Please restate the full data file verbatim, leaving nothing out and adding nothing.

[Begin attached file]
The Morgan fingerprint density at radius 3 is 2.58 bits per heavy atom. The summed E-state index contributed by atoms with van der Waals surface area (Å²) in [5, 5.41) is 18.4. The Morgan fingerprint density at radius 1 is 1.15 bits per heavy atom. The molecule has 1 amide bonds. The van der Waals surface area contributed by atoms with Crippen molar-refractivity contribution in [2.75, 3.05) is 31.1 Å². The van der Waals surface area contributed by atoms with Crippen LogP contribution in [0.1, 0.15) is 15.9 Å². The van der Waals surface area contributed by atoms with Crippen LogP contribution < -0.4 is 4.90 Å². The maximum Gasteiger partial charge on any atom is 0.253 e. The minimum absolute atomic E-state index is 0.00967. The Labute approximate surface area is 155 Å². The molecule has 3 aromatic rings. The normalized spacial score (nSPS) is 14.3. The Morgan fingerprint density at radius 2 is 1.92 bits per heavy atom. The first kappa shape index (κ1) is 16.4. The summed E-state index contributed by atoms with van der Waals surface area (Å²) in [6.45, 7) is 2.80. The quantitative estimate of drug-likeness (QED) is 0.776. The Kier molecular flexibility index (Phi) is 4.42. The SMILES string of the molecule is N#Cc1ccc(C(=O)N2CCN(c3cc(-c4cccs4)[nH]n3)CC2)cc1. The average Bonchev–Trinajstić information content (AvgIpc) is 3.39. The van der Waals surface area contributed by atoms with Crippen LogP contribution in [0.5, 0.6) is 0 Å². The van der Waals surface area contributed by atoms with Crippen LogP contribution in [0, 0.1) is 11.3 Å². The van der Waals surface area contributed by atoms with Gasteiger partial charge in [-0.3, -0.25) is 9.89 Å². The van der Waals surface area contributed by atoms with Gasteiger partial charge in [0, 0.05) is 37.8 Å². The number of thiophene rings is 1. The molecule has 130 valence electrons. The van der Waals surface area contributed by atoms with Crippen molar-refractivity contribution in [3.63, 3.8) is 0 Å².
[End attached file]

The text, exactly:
The Morgan fingerprint density at radius 3 is 2.58 bits per heavy atom. The summed E-state index contributed by atoms with van der Waals surface area (Å²) in [5, 5.41) is 18.4. The Morgan fingerprint density at radius 1 is 1.15 bits per heavy atom. The molecule has 1 amide bonds. The van der Waals surface area contributed by atoms with Crippen molar-refractivity contribution in [2.75, 3.05) is 31.1 Å². The van der Waals surface area contributed by atoms with Crippen LogP contribution in [0.1, 0.15) is 15.9 Å². The van der Waals surface area contributed by atoms with Crippen LogP contribution < -0.4 is 4.90 Å². The maximum Gasteiger partial charge on any atom is 0.253 e. The minimum absolute atomic E-state index is 0.00967. The Labute approximate surface area is 155 Å². The molecule has 3 aromatic rings. The normalized spacial score (nSPS) is 14.3. The Morgan fingerprint density at radius 2 is 1.92 bits per heavy atom. The first kappa shape index (κ1) is 16.4. The summed E-state index contributed by atoms with van der Waals surface area (Å²) in [6.45, 7) is 2.80. The quantitative estimate of drug-likeness (QED) is 0.776. The Kier molecular flexibility index (Phi) is 4.42. The SMILES string of the molecule is N#Cc1ccc(C(=O)N2CCN(c3cc(-c4cccs4)[nH]n3)CC2)cc1. The average Bonchev–Trinajstić information content (AvgIpc) is 3.39. The van der Waals surface area contributed by atoms with Crippen LogP contribution in [0.5, 0.6) is 0 Å². The van der Waals surface area contributed by atoms with Crippen LogP contribution in [0, 0.1) is 11.3 Å². The van der Waals surface area contributed by atoms with Gasteiger partial charge in [-0.3, -0.25) is 9.89 Å². The van der Waals surface area contributed by atoms with Gasteiger partial charge in [0, 0.05) is 37.8 Å². The number of thiophene rings is 1. The molecule has 130 valence electrons. The van der Waals surface area contributed by atoms with Crippen molar-refractivity contribution in [3.63, 3.8) is 0 Å².